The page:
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The Monday Media Diet with Caitlin Thompson of Racquet Magazine
On magazines, tennis, and recovery
Caitlin Thompson (CT) co-founded one of our favorite indie mags, hipped to us by pal (and essential Twitter follow) Chris Black. Racquet is a beautifully designed magazine about tennis. The writing is great and we highly suggest you subscribe if you love the sport as we do. She was kind enough to share some recent reading and inspiration. Have a great week. -Colin (CJN)
Tell us about yourself.
I’m the co-founder of Racquet, a media company about the culture of tennis. We make a print quarterly, podcasts and strategy and creative work about making the sport more vibrant and accessible. Before we started the company in 2016, I worked at a bunch of different media companies—The Washington Post, TIME, WNYC, and public television as well as a Swedish podcast platform. I’m a recovering political journalist and I have a lot of very strong opinions about media that I try to channel into our company’s strategy, but I sometimes can’t help myself and spout off on Twitter, to nobody’s benefit.
Describe your media diet.
Sort of rapacious, I’m-not-ok level addicted to my phone and my wife works in an analog field and understands it zero percent. Twitter influences most of this—I’m always DMing people to get them to write for us and trying to find ideas and voices and material for Racquet. I would say I hate it, but I don’t and I probably won’t quit Twitter until Racquet is big enough that I can afford to hire an assistant who comes to find me on the tennis court if something needs my immediate attention.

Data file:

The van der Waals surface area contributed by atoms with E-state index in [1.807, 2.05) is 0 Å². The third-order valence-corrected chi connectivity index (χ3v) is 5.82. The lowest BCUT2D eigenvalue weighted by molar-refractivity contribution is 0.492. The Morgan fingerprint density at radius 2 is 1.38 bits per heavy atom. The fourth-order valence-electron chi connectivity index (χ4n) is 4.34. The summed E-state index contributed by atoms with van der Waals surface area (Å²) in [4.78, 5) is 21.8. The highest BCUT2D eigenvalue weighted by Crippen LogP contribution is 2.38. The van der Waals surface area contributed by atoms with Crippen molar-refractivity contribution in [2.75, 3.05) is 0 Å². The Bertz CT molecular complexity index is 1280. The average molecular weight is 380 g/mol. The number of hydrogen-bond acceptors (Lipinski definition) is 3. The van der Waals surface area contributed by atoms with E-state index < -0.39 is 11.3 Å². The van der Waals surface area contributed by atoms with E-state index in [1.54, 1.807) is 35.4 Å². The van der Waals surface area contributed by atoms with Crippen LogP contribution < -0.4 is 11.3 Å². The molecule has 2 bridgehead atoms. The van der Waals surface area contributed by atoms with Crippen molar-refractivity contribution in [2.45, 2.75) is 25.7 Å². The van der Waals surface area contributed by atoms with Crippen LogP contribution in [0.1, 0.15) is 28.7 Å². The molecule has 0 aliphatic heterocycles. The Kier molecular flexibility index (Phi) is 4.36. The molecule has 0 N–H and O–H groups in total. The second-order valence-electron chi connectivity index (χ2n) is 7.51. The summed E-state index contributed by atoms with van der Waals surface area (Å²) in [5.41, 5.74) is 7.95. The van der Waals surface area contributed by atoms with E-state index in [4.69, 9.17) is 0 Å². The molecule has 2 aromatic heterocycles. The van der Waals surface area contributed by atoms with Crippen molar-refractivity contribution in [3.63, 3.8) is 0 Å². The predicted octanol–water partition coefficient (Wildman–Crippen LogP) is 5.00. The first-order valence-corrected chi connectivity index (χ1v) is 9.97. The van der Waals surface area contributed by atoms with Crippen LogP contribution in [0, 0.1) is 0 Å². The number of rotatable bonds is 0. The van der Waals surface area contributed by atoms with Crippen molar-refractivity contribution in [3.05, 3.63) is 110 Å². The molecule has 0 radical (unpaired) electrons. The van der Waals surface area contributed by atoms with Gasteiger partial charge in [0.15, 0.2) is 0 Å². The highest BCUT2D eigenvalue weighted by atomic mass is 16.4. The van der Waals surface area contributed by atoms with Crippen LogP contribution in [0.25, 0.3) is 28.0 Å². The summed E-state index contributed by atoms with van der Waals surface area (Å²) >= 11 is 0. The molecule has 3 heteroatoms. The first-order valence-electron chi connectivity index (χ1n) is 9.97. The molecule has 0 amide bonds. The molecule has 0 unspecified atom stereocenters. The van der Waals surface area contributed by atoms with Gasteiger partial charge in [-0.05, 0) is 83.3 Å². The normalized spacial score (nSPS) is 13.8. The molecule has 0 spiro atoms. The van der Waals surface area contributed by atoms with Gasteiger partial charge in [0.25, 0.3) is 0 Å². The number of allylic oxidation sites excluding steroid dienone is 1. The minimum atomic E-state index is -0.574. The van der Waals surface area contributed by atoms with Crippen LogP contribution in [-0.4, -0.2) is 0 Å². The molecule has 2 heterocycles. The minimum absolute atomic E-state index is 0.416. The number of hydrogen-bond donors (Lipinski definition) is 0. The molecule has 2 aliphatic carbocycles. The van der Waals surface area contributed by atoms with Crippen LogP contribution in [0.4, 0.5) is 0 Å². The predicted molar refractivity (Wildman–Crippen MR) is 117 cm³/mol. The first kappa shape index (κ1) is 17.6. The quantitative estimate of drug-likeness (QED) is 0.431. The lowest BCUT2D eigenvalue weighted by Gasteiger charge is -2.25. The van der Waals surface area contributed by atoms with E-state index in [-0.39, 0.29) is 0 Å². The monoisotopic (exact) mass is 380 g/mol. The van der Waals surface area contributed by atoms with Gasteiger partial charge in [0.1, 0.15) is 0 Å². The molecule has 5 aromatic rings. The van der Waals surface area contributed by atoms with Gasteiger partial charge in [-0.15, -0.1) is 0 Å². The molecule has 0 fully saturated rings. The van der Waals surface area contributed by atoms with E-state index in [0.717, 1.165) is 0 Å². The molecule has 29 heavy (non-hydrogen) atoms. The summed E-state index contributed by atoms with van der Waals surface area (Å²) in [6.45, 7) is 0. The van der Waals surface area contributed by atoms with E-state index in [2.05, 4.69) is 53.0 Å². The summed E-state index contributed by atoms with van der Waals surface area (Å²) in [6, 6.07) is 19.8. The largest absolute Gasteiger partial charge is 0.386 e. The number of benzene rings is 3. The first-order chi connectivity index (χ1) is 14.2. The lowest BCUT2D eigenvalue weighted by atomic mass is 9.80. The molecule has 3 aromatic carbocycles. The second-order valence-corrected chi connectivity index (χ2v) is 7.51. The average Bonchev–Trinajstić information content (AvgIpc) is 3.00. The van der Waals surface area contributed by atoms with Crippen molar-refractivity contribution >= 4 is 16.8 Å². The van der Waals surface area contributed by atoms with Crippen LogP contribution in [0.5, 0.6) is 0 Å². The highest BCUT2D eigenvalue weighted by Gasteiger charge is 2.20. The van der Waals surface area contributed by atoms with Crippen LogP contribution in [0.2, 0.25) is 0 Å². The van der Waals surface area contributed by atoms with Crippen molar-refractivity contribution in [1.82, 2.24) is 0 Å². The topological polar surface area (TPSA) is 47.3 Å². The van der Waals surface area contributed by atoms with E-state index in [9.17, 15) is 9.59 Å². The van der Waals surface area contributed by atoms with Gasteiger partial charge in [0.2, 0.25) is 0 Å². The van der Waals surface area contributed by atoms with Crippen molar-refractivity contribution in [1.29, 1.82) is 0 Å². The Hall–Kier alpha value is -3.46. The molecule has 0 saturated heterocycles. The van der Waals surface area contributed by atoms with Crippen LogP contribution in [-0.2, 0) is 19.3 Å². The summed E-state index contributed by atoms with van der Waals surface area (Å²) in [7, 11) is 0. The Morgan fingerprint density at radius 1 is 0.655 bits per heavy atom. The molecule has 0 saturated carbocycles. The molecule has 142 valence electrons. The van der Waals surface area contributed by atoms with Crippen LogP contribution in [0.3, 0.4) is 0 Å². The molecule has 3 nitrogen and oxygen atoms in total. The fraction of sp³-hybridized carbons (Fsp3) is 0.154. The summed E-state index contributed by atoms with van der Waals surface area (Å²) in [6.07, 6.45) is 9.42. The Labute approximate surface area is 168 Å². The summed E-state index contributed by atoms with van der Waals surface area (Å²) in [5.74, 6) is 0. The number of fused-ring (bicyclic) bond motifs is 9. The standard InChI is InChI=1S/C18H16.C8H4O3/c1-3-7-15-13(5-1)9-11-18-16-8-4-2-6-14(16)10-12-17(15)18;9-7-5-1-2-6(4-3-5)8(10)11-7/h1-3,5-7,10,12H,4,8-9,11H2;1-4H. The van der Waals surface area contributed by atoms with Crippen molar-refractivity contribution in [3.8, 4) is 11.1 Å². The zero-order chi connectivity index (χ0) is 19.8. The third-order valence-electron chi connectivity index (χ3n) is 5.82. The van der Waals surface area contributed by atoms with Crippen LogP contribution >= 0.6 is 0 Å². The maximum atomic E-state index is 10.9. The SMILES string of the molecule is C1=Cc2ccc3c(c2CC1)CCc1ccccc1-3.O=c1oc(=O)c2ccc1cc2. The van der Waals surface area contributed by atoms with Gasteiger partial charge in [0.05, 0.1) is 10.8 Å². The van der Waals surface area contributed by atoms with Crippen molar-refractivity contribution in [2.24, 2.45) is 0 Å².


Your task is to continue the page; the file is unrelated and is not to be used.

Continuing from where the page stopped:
I fell in love with Esquire at 15 and decided to start a magazine before I even got to college (where I studied magazine journalism on a tennis scholarship), and that really made me study and seek out long-form feature reporting and voice-led essays and takes. Where you get that specific flavor keeps changing—right now it’s podcasts, The Cut, newsletters about things I understand like tennis and food and things I don’t, like fashion—but it’s definitely what I seek out and consume the most. I read the Sunday New York Times and New York and The New Yorker in print because reading about current events is too triggering in real-time on the internet (I think it’s PTSD from covering a few presidential campaigns in my prior life) and I like buying print things to both support print people but also because I like the sensory experience. Going into Casa or Mast or Shreeji when I’m in London is so nice because the people who work there also love magazines and will talk to you a ton about what’s happening and what’s new. It’s very town square if you make a magazine.
What’s the last great book you read?
I just put down the last book in N.K. Jemisin’s Broken Earth Trilogy and I’m feeling intensely bereft and directionless the way you do when something sort of epic is over—this is what I felt like when I finished Lincoln in the Bardo or 2666 or 4321. I don’t love fantasy as much as sci-fi, but her vision and world-building ended up culminating in something really profound and moving, and I love how genre books have to progress forward with plot instead of just vibes. I also finished Ursula K. LeGuin’s classic book Left Hand of Darkness a few weeks ago, and I’m still thinking about how far ahead of her time she was in framing gender and politics and it’s just a subtle, beautifully written book but also there are spaceships. This is my plug for everyone to nerd hard and read sci-fi and fantasy women if they haven’t already.
What are you reading now?